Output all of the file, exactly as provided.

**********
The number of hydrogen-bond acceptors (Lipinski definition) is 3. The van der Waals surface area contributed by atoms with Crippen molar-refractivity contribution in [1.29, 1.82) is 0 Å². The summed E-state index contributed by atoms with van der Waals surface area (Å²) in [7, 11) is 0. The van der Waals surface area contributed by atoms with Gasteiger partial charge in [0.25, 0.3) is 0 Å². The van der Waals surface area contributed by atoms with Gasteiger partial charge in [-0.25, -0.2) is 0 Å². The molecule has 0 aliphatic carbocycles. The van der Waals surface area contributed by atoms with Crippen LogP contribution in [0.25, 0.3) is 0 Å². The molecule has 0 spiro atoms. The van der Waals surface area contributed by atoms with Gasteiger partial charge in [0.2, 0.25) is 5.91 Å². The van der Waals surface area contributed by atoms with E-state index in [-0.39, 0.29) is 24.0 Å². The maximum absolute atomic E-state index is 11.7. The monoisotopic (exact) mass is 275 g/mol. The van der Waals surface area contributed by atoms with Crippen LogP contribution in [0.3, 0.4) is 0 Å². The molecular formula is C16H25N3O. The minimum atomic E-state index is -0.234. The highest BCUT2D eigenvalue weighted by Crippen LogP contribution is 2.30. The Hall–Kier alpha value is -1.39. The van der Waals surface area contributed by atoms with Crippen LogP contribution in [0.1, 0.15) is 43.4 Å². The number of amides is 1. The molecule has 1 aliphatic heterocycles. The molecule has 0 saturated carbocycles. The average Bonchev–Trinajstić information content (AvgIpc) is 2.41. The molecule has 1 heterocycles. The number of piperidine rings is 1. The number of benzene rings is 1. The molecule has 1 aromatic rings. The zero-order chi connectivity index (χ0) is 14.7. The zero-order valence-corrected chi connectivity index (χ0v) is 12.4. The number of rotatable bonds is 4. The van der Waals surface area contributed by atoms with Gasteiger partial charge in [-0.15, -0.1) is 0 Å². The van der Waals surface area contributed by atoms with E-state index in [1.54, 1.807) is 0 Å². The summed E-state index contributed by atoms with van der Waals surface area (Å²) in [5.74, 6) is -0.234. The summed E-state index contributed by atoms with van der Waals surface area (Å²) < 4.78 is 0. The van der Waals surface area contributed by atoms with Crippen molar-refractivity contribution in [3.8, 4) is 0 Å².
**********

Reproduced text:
The number of hydrogen-bond acceptors (Lipinski definition) is 3. The van der Waals surface area contributed by atoms with Crippen molar-refractivity contribution in [1.29, 1.82) is 0 Å². The summed E-state index contributed by atoms with van der Waals surface area (Å²) in [7, 11) is 0. The van der Waals surface area contributed by atoms with Gasteiger partial charge in [0.25, 0.3) is 0 Å². The van der Waals surface area contributed by atoms with Gasteiger partial charge in [-0.25, -0.2) is 0 Å². The molecule has 0 aliphatic carbocycles. The van der Waals surface area contributed by atoms with Crippen LogP contribution in [0.25, 0.3) is 0 Å². The molecule has 0 spiro atoms. The van der Waals surface area contributed by atoms with Gasteiger partial charge in [0.2, 0.25) is 5.91 Å². The van der Waals surface area contributed by atoms with E-state index in [-0.39, 0.29) is 24.0 Å². The maximum absolute atomic E-state index is 11.7. The monoisotopic (exact) mass is 275 g/mol. The van der Waals surface area contributed by atoms with Crippen LogP contribution in [0.3, 0.4) is 0 Å². The molecular formula is C16H25N3O. The minimum atomic E-state index is -0.234. The highest BCUT2D eigenvalue weighted by Crippen LogP contribution is 2.30. The Hall–Kier alpha value is -1.39. The van der Waals surface area contributed by atoms with Crippen LogP contribution in [0.1, 0.15) is 43.4 Å². The number of amides is 1. The molecule has 1 aliphatic heterocycles. The molecule has 0 saturated carbocycles. The average Bonchev–Trinajstić information content (AvgIpc) is 2.41. The molecule has 1 heterocycles. The number of piperidine rings is 1. The number of benzene rings is 1. The molecule has 1 aromatic rings. The zero-order chi connectivity index (χ0) is 14.7. The zero-order valence-corrected chi connectivity index (χ0v) is 12.4. The number of rotatable bonds is 4. The van der Waals surface area contributed by atoms with Gasteiger partial charge in [-0.15, -0.1) is 0 Å². The van der Waals surface area contributed by atoms with E-state index in [1.54, 1.807) is 0 Å². The summed E-state index contributed by atoms with van der Waals surface area (Å²) in [5.74, 6) is -0.234. The summed E-state index contributed by atoms with van der Waals surface area (Å²) < 4.78 is 0. The van der Waals surface area contributed by atoms with Crippen molar-refractivity contribution in [3.8, 4) is 0 Å².